Sunday, October 17, 2010

The Nun Without a Robe

Ms. Wasserman often sent as much as $4,000 a month, usually through money orders, to her relations on both coasts. She also routinely sent along boxes of used clothing that she had culled from places like the Catholic Worker’s Mary House, on East Third Street, where she was known as that rare visitor who searched for items that fit others, and who had a gift for using humor and kindness to deflate the tensions arising from hardship.
“She became like a grandmother to dozens of women on the street who had nobody,” said Felton Davis, a full-time Catholic Worker volunteer. Sensing the lack of esteem in a woman beside her, he said, “She would say: `I have just the shirt that you need. I’ll get it for you.’ ”
Meanwhile, up in New Hampshire, the clothes kept coming. “The boxes would be opened, and it would be like: `Who wants this T-shirt?’ ‘Who wants this sweatshirt?’ ” Ms. Grinols recalled. “So many people in this area got gifts from her."
. . . With the money she earned by working in all weather, in the hours when the rest of us slept, Annie bought Chelsea a used Toyota Tercel. She paid for Chelsea’s tuition at the University of New Hampshire, and provided financial support to a ballet school in Los Angeles. Whatever money she took in, she sent out, while owning little more than a bed and a radio.
And I couldn't help but compare with experience I just had a few days ago during the Center for Compassion and Altruism Research and Education Conference with the Dalai Lama at Stanford University. What stayed with me from the conference was not the Dalai's gentle wisdom, nor the scientists' earnest efforts to research compassion, nor the overall sweet impression of a generally beautiful day. No, what shall remain, was the time spent at lunch sitting across from a Buddhist nun. A taint in the midst of so much shared goodwill. My friend and I had asked the nun simple questions about the monastic life, and about her teacher. The nun, obviously was not the least bit interested, and dismissed us with ice coldness, bordering on rudeness. Later, I saw the woman pushing her way through to get to the VIPs standing in the front of the big conference room. Smiling, signing her book, and bowing left and right . . .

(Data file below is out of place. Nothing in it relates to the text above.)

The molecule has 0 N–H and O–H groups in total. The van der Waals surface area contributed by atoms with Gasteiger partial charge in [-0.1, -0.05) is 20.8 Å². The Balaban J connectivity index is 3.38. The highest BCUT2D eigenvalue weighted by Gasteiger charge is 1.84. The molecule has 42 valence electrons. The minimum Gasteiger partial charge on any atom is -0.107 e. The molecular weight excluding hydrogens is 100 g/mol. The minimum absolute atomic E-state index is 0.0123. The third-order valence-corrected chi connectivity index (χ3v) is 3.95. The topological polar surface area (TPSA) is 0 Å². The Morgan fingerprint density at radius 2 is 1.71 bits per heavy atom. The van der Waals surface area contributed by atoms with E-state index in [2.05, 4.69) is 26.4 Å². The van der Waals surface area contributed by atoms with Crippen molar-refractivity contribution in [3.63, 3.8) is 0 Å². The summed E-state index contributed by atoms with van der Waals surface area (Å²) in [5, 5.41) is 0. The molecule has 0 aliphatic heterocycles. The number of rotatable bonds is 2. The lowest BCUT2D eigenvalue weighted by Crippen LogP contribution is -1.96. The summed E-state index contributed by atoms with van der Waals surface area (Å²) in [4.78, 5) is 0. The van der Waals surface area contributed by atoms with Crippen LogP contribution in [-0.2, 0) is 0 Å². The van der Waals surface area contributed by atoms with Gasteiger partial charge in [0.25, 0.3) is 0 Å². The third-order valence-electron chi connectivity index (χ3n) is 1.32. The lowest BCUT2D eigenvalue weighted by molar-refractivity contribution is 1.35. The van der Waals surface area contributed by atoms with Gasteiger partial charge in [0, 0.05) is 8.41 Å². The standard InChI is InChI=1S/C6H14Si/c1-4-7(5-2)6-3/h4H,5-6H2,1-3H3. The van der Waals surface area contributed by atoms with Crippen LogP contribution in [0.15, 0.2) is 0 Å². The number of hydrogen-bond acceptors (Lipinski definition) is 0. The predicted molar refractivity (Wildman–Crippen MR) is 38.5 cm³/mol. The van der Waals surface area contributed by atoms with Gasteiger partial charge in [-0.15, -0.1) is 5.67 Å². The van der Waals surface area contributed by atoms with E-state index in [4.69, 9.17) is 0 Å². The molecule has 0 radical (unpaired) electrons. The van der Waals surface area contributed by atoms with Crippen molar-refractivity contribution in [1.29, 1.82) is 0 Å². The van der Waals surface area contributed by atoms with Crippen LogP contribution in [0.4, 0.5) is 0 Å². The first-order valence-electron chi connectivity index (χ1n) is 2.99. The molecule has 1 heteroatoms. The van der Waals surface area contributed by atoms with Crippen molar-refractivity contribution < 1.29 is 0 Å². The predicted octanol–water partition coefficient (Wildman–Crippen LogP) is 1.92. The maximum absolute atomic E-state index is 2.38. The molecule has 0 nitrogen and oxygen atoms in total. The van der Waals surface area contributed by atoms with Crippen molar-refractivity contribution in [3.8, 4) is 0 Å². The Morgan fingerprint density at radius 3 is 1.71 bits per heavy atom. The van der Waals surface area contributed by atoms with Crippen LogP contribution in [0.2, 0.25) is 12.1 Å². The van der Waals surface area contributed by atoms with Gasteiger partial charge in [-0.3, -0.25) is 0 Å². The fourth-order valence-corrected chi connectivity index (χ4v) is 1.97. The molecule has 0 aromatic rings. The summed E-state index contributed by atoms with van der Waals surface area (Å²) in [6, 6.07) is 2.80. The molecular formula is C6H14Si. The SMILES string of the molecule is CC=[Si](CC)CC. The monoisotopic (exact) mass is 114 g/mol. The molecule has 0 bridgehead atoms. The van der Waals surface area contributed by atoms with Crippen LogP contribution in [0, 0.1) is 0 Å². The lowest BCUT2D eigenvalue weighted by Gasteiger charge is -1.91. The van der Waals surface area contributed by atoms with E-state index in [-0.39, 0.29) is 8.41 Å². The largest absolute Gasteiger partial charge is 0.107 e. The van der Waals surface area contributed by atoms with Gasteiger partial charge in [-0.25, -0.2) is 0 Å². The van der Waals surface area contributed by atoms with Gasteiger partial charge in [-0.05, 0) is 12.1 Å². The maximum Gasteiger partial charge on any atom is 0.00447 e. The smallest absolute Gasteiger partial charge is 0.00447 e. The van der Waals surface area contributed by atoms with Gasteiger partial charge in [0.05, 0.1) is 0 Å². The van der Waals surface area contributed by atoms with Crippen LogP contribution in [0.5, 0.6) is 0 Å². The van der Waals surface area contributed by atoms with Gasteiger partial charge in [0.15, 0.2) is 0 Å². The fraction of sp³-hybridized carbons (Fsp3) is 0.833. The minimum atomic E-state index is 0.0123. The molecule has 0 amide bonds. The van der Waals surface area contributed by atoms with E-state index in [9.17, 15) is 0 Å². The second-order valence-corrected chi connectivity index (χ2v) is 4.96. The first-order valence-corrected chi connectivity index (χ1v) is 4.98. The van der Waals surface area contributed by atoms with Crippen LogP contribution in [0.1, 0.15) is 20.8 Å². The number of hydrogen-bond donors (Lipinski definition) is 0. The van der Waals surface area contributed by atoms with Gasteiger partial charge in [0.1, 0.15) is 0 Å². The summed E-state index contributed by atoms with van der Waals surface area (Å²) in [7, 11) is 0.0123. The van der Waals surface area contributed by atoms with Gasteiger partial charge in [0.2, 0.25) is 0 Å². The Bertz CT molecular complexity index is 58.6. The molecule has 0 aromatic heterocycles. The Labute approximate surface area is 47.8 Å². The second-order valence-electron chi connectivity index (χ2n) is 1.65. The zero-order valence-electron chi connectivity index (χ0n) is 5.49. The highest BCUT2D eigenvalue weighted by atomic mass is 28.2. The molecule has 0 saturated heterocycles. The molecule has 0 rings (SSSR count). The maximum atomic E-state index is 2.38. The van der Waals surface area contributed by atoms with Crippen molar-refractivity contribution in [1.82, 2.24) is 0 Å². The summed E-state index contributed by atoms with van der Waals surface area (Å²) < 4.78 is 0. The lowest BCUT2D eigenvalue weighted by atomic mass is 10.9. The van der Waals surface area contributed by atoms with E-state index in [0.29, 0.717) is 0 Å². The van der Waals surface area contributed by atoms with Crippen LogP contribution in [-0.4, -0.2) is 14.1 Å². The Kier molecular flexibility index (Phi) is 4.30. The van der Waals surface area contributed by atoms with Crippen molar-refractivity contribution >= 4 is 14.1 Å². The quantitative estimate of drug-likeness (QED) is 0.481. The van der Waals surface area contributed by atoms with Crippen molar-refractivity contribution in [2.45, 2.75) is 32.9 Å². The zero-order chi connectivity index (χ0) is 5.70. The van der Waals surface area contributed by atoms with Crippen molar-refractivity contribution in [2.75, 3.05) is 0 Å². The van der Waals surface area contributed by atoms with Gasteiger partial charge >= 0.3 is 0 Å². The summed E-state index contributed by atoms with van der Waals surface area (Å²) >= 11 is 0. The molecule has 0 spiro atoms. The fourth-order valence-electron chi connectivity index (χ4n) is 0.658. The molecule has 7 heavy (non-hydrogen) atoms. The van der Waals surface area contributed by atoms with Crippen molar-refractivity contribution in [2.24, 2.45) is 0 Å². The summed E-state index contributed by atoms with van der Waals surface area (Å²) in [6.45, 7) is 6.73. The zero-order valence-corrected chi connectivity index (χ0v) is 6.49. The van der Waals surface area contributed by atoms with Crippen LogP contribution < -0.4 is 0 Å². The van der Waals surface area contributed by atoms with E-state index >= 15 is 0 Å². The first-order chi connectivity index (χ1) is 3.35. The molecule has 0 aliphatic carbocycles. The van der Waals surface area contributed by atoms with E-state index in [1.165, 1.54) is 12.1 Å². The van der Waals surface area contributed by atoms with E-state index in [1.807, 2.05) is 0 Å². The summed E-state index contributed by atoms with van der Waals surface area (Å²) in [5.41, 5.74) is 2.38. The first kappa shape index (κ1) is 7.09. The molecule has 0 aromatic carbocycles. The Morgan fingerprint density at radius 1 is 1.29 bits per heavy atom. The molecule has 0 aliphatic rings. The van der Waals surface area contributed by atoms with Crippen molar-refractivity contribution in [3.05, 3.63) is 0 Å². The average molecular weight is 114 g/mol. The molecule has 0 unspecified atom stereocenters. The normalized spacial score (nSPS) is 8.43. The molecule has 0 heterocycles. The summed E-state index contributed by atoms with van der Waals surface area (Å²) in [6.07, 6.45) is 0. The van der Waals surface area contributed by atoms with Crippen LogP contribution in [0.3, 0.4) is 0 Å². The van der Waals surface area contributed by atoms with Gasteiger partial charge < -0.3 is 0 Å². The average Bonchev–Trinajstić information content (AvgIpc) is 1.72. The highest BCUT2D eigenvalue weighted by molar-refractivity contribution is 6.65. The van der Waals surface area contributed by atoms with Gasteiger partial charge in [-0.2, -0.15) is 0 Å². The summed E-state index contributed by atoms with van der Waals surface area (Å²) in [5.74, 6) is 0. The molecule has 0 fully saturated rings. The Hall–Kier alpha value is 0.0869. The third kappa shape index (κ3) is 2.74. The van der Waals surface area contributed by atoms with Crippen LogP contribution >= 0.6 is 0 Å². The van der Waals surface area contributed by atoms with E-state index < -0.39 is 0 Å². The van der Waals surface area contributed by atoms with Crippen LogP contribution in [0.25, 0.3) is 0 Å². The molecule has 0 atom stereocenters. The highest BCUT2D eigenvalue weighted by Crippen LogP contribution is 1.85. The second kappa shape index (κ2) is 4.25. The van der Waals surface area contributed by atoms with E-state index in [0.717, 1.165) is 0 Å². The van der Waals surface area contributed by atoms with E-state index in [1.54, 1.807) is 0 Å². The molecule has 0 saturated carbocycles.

A robe does not a nun make, just like a monastery is not to be found outside, but inside us instead.  

Where is the nun, or the monk within you? How often do you let it guide your thoughts, and your speech, and your actions?

To Annie, the nun without a robe, I express my deepest gratitude for the gift of her inspiration.


  1. Travelling in the metro I saw a mother with a son and her daughter. The daughter had a baby in her arms and a young girl. So yeah, three generations. Everyone is well-dressed and trying to look beautiful.

    The grandmother is wearing uncomfortably high heels, and almost fell once, but kept standing trying to make space for her young kids and